In a future where the polar ice-caps have melted and Earth is almost entirely submerged, a mutated mariner fights starvation and outlaw "smokers," and reluctantly helps a woman and a young girl try to find dry land.
A high school swim champion with a troubled past enrolls in the U.S. Coast Guard's "A" School, where legendary rescue swimmer Ben Randall teaches him some hard lessons about loss, love, and self-sacrifice.
In the year 2013 civilization has all but destroyed itself. After a war that decimated the government and most of the population of the United States (possibly the world) people struggle to survive against starvation and rogue groups of armed men. One such group is called the Holnists. This group is bigger than any other and their leader, General Bethlehem, has delusions of ruling the country. A drifter is captured by the group and forced to join. He escapes at the first chance and happens on a mail jeep with a skeleton in it. The skeleton is wearing a postal uniform and the drifter takes it to keep him warm. He also finds a mailbag and starts conning people with old letters. The hope he sees in the people he delivers to changes his plans and he decides that he must help bring the Holnists down. Written by
The main character assumes his role because he found an old abandoned mail truck containing the remains of a long dead mailman and pilfered the uniform from the skeleton. The problem here is the condition of the clothing he takes. When a person dies, the body goes through many stages of decomposition on its way to being merely a skeleton. As the tissues break down, many chemicals and enzymes are released, including the hydrochloric acid of the digestive system. In the final stages of decomposition, this is referred to as liquefacation or liquiescence. Given enough time and a suitable environment this combination of byproducts, with the addition of the bacteria that will inevitably emerge, would make any cloth or fabric (with the exception of treated leather products) not only disgustingly filthy, but also so weakened from exposure to what amounts to a corrosive liquid, that the fibers would tear apart from any stresses put on them. Even the act of taking the jacket off of the remains (and certainly that of putting the jacket on himself) would have pulled the fabric apart. See more »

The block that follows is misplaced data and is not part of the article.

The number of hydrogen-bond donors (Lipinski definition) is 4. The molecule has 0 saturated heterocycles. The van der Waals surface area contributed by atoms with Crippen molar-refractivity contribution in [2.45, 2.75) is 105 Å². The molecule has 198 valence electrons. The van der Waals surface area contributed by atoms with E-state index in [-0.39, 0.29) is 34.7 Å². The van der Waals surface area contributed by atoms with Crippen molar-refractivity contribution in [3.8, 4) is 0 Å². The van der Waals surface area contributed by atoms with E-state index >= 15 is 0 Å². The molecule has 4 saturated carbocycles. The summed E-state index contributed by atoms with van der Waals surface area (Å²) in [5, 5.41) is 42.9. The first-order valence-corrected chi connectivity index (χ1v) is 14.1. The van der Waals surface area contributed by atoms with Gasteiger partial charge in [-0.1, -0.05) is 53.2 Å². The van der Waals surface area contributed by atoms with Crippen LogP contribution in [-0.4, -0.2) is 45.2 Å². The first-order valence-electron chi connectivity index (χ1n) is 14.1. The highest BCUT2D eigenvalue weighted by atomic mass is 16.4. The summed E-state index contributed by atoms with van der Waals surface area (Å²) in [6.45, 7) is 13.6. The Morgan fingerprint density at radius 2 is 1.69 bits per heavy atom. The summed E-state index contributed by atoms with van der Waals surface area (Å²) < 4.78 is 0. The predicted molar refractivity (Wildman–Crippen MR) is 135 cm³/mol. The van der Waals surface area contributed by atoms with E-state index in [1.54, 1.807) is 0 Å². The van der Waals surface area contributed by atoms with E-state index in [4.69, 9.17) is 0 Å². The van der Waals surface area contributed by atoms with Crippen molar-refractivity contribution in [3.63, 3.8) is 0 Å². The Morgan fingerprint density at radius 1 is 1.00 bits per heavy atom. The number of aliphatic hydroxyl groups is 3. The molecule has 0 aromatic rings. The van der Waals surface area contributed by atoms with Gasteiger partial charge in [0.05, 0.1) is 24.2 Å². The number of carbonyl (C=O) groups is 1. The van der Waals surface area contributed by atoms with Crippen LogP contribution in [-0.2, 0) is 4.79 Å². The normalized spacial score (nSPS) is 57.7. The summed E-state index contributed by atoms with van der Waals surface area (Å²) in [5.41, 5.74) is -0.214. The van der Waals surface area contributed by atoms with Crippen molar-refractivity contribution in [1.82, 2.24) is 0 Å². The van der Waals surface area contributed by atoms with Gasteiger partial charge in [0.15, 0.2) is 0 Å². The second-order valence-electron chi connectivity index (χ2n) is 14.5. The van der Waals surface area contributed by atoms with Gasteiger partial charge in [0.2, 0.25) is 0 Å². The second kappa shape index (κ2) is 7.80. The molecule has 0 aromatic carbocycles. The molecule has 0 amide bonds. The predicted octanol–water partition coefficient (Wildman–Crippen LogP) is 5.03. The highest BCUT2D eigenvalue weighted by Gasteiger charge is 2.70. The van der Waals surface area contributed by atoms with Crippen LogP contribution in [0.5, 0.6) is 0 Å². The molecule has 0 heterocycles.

[end of the movie; introducing The Postman to her baby]
This is your daughter... her name is Hope.
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I found the movie to be better than anticipated (perhaps because I feared the worst, thanks to all the "anti"hype). Costner did a great job transforming a hokey script into an attractive film. It's use of symbolism and Shakespearian references were well placed, though seemingly not accepted. This only strengthens the fact that movies "wax too philosophical" for the general audience, especially an American audience which usually can't handle any movie beyond 1 and a half hours. This is why the Action genre is so popular while the Epic genre sees a rare release. Also, Great scenery and camera work help the story along, not to mention good acting. In its roots, Postman is an old fashioned movie without the heavy, overdone special effects we badly crave(Armaggedon, Starship Troopers). The Postman is merely a metaphor for strength, courage and conviction. The movie could have been about "The Cook" and still work as well. Shame on Hollywood for trashing such a great star!! (lest we forget the references to "Kevin's Gate" during DANCES WITH WOLVES, The negative buzz surrounding ROBIN HOOD, and even WATER WORLD.) Movies that went on to become hits!!
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